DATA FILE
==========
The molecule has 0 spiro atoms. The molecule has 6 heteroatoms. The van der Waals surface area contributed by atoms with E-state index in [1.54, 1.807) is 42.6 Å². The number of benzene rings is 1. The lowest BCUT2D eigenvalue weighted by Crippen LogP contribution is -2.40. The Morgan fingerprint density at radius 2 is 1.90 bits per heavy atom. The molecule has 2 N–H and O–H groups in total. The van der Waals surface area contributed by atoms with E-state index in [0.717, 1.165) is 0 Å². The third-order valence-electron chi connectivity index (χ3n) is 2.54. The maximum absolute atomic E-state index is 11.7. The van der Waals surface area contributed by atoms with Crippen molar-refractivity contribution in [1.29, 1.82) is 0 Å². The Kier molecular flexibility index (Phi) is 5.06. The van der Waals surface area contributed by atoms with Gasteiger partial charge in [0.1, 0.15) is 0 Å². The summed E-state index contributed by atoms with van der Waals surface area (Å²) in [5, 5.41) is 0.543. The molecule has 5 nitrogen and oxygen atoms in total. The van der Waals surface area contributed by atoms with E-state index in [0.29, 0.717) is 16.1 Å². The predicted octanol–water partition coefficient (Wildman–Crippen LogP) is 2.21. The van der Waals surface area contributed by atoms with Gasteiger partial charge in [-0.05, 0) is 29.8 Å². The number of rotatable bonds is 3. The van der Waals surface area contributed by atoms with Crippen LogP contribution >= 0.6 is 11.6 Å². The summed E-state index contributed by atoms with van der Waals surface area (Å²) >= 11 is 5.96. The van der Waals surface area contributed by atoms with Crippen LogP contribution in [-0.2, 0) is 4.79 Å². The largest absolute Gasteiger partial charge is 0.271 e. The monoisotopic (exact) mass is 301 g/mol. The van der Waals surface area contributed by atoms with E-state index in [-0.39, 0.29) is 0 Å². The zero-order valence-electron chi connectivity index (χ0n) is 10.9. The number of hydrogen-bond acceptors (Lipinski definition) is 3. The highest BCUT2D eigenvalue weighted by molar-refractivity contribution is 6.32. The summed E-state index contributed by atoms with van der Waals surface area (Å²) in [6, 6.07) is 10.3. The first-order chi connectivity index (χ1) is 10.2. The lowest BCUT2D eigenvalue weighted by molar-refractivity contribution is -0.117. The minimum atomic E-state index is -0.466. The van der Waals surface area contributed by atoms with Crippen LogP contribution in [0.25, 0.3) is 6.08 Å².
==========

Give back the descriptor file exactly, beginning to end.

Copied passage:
The molecule has 0 spiro atoms. The molecule has 6 heteroatoms. The van der Waals surface area contributed by atoms with E-state index in [1.54, 1.807) is 42.6 Å². The number of benzene rings is 1. The lowest BCUT2D eigenvalue weighted by Crippen LogP contribution is -2.40. The Morgan fingerprint density at radius 2 is 1.90 bits per heavy atom. The molecule has 2 N–H and O–H groups in total. The van der Waals surface area contributed by atoms with E-state index in [0.717, 1.165) is 0 Å². The third-order valence-electron chi connectivity index (χ3n) is 2.54. The maximum absolute atomic E-state index is 11.7. The van der Waals surface area contributed by atoms with Crippen molar-refractivity contribution in [1.29, 1.82) is 0 Å². The Kier molecular flexibility index (Phi) is 5.06. The van der Waals surface area contributed by atoms with Gasteiger partial charge in [0.1, 0.15) is 0 Å². The summed E-state index contributed by atoms with van der Waals surface area (Å²) in [5, 5.41) is 0.543. The molecule has 5 nitrogen and oxygen atoms in total. The van der Waals surface area contributed by atoms with E-state index in [0.29, 0.717) is 16.1 Å². The predicted octanol–water partition coefficient (Wildman–Crippen LogP) is 2.21. The van der Waals surface area contributed by atoms with Gasteiger partial charge in [-0.05, 0) is 29.8 Å². The number of rotatable bonds is 3. The van der Waals surface area contributed by atoms with Crippen LogP contribution >= 0.6 is 11.6 Å². The summed E-state index contributed by atoms with van der Waals surface area (Å²) >= 11 is 5.96. The van der Waals surface area contributed by atoms with Crippen LogP contribution in [-0.2, 0) is 4.79 Å². The largest absolute Gasteiger partial charge is 0.271 e. The monoisotopic (exact) mass is 301 g/mol. The van der Waals surface area contributed by atoms with E-state index in [-0.39, 0.29) is 0 Å². The zero-order valence-electron chi connectivity index (χ0n) is 10.9. The number of hydrogen-bond acceptors (Lipinski definition) is 3. The highest BCUT2D eigenvalue weighted by molar-refractivity contribution is 6.32. The summed E-state index contributed by atoms with van der Waals surface area (Å²) in [6, 6.07) is 10.3. The first-order chi connectivity index (χ1) is 10.2. The lowest BCUT2D eigenvalue weighted by molar-refractivity contribution is -0.117. The minimum atomic E-state index is -0.466. The van der Waals surface area contributed by atoms with Crippen LogP contribution in [0.25, 0.3) is 6.08 Å².